Friday, August 04, 2006

The Mexican Standoff

There is nothing like getting "back on the rack" in training. Last month was full of impediments to my training (staph infections in class, the Master Cleanse, vacation, etc...) But I have been to 7 classes straight and trained hard. Not that 7 classes straight is a big deal but I hate missing classes and feel the pain after only one miss.

So my stamina is back up to normal levels. I am training harder and harder. I feel my fighting improving. And I am becomming more intelligent in my game.

One thing did happen in last class which confused me. I was fighting a really tough classmate (one of my favourite guys to fight because he is insane strong and a blue belt to boot). He closed guard on my and locked my right arm in his arm pit (to draw the picture). I know he was going for a cross choke, which I could defend all day. And I was hoping he would go open his guard and go for a sweep, because I would have a chance to pass. But that did not come.

I tapped and asked to start in a different position because I wanted to add some motion to the roll. As I pulled my arm out and asked to start in a new position, he said "put your arm back in there". "You want it out, take it out". I felt a little ashamed about what I asked for, and I admit to being a little amused by my white belt request. But in the end, my arm was locked there for a few more seconds and I did get it out in a position shift.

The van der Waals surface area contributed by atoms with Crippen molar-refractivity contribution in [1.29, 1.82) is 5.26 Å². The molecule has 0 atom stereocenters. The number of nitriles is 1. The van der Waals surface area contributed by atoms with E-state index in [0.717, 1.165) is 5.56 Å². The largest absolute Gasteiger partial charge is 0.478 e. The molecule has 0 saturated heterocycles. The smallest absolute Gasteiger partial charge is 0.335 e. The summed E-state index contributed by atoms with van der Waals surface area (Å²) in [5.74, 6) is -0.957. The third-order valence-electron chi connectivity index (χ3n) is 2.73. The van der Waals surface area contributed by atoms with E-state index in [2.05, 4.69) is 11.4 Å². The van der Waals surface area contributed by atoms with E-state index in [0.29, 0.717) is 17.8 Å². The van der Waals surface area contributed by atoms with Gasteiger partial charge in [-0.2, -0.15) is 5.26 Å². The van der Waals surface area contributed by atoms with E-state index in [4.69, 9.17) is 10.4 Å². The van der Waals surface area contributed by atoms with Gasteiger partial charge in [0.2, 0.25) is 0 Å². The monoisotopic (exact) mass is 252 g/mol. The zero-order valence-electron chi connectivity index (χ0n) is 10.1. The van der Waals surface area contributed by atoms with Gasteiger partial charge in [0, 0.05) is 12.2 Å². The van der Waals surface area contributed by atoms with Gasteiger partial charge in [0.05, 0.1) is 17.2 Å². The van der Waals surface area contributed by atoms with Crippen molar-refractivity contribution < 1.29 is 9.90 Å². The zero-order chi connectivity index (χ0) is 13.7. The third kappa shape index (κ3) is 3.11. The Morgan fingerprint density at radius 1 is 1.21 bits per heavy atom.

So what would you do in this "Mexican Standoff"? No one had a distinct advantage. I wrote about this about 4 months ago when a classmate got my back triangled and I would not give up the choke. It is possible to get in a stalemate in BJJ if either opponent is unwilling to smash ;). Perhaps that is why there is a five, six, and seven minute time limit to matches. And there is always a next class and another opportunity to roll. What would you do?